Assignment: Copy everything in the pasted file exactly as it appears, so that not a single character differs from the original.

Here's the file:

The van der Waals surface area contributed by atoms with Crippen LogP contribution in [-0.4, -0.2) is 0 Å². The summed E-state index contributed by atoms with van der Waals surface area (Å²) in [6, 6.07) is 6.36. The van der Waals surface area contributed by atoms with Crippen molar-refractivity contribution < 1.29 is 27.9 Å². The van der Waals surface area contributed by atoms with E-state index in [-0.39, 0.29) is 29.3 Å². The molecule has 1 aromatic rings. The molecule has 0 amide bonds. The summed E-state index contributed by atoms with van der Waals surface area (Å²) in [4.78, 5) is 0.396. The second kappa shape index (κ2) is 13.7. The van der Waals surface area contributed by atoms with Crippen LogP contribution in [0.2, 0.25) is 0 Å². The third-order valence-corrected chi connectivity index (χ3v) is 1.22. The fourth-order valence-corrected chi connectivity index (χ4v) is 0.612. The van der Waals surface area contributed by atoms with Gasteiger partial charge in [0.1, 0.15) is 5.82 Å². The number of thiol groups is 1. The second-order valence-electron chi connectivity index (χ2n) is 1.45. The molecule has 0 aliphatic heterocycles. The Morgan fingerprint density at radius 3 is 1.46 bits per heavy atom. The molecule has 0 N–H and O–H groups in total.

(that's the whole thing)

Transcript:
The van der Waals surface area contributed by atoms with Crippen LogP contribution in [-0.4, -0.2) is 0 Å². The summed E-state index contributed by atoms with van der Waals surface area (Å²) in [6, 6.07) is 6.36. The van der Waals surface area contributed by atoms with Crippen molar-refractivity contribution < 1.29 is 27.9 Å². The van der Waals surface area contributed by atoms with E-state index in [-0.39, 0.29) is 29.3 Å². The molecule has 1 aromatic rings. The molecule has 0 amide bonds. The summed E-state index contributed by atoms with van der Waals surface area (Å²) in [4.78, 5) is 0.396. The second kappa shape index (κ2) is 13.7. The van der Waals surface area contributed by atoms with Crippen LogP contribution in [0.2, 0.25) is 0 Å². The third-order valence-corrected chi connectivity index (χ3v) is 1.22. The fourth-order valence-corrected chi connectivity index (χ4v) is 0.612. The van der Waals surface area contributed by atoms with Gasteiger partial charge in [0.1, 0.15) is 5.82 Å². The number of thiol groups is 1. The second-order valence-electron chi connectivity index (χ2n) is 1.45. The molecule has 0 aliphatic heterocycles. The Morgan fingerprint density at radius 3 is 1.46 bits per heavy atom. The molecule has 0 N–H and O–H groups in total.